I now have it in my grubby little hands
Sat Jul 21 2007
For the record: I know that technically, the Harry Potter series is intended for children. However, as a friend astutely pointed out earlier today, at its core, this is a coming-of-age story; it's something that readers of all ages can relate to (and it gives you an excuse to say "bildungsroman," which is always fun). It's also a classic story of the struggle between good and evil, and making the choice between what's easy and what's right. It may be "just a kids book," but it's an enjoyable—and, hell, I'll say it—well-written one.
Of course, none of this really justifies my sitting on the floor of a Barnes & Noble for seven (yep, seven) hours this evening waiting for the final book's release. That's just because I'm kind of obsessive.
And, dear readers, not only did I wait for seven hours, I also wore a T-shirt (made for me by my sister-in-law, who also waited with me, along with our friend Julie) that says "HP 4-EVER" on the front, and has pictures of the first six books on the back.
See? Obsessive. Also, nerdy.
There was a pretty large crowd at our B&N (on 86th Street between Second and Third Avenues); like many other bookstores in the city, they were hosting a "Midnight Magic" party, complete with balloon-animal--making clowns, a face painter and tons of costumed children (and adults) running around. We arrived at 5:30, got our wristbands (which allowed you to get in line right away) and proceeded immediately to back of the store to line up. We were the second group there, behind a mother with her tween son and another group of twentysomethings—one of whom was wearing a shirt with the slogan "Republicans for Voldemort." (If you don't get why that is awesome, you may as well stop reading right now.) Even the employees got decked out for the occasion: Several were dressed as Hogwarts students, while one particularly enthusiastic bookseller was dressed as a witch, complete with cape and pointy hat.
I was expecting more fanfare, but the crowd was fairly subdued for a good portion of the evening. The Midnight Magic festivities didn't start until 8pm, but even once they did, most people seemed intent on keeping their spot in line. Given that the lines stretched around the entire first floor of the store and out onto 86th Street, I can see why. The store raffled off a basket full of Potter goodies and a poster; even this didn't get the crowd too riled up.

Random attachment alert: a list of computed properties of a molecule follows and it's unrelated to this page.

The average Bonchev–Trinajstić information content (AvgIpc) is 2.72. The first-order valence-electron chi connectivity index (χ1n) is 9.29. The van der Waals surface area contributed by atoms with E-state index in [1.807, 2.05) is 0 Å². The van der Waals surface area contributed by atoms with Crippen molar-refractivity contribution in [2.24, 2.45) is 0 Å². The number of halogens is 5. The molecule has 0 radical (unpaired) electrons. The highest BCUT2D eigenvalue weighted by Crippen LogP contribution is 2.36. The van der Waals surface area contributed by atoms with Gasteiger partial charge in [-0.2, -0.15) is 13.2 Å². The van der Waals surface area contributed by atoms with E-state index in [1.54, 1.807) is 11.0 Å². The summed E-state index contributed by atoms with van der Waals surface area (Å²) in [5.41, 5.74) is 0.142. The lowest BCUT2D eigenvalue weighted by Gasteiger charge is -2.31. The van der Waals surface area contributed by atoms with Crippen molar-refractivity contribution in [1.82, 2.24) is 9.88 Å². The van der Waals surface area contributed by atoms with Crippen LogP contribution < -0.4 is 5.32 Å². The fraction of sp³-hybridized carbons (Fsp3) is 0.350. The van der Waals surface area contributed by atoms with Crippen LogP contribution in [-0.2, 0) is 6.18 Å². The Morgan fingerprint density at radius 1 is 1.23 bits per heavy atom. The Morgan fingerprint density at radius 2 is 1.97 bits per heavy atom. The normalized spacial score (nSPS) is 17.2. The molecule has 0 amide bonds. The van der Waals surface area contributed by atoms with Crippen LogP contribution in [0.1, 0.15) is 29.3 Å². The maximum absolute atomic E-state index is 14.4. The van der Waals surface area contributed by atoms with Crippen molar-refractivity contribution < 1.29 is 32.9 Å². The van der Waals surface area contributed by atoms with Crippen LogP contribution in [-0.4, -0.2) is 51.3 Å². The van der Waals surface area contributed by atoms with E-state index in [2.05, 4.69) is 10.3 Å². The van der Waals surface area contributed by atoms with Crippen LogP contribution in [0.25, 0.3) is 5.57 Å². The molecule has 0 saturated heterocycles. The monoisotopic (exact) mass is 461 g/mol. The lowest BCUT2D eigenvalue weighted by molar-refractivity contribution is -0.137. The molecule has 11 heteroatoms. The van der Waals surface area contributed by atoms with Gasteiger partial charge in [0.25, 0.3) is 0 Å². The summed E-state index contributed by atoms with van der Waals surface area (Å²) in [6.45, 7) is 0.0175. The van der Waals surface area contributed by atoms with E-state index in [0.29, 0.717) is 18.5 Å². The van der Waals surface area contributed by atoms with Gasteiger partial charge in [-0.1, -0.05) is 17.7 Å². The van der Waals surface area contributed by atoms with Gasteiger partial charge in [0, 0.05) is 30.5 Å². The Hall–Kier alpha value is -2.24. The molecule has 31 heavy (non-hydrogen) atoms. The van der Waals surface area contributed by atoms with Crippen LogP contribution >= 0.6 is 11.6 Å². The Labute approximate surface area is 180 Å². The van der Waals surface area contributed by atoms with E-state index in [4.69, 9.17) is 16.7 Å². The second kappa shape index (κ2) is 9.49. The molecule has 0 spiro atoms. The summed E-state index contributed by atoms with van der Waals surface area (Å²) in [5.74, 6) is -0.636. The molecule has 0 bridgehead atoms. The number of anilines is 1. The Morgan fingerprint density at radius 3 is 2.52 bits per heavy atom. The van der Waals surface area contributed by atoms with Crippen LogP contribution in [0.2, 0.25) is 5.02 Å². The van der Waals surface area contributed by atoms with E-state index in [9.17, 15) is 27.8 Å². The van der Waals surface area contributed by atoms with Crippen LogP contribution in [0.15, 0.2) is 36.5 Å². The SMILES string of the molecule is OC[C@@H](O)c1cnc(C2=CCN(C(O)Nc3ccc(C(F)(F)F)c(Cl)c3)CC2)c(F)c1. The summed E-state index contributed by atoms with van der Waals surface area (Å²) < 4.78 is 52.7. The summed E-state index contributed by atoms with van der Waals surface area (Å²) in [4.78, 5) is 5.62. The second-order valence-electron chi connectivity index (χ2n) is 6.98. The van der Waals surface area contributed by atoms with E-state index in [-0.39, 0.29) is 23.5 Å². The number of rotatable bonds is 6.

That all changed, however, at about 11:40pm. Call me crazy, but the collective mood shifted from "Omigod, I'm so freakin' tired" to "Omigod, we're getting the book in 20 minutes!" At this point, people started to stand and gather their stuff, and at 11:45, the line was moved up to the cash registers. Every single register was open, and the first ten people in line (which I missed being a part of by one person, dammit!) were lined up. The countdown started from the five-minute mark, and once we reached 15 seconds, everyone chanted those seconds together. And then, at exactly 12:01am, the entire store erupted in cheers as the first books were sold. I think I technically got mine at 12:04. Once we left the store, we saw how long the line had gotten: It now stretched around the corner onto Second Avenue. Pretty crazy.
So now I have the book, and yes, I'm one of those assholes who skipped straight to the end (as promised, no spoilers) because I won't have time to give it my full attention this weekend. But, if you'll excuse me, I'm off to at least get a good crack at it.
And many thanks to the staff at B&N for putting up with all of the crazy fans tonight. You guys did a hell of a good job.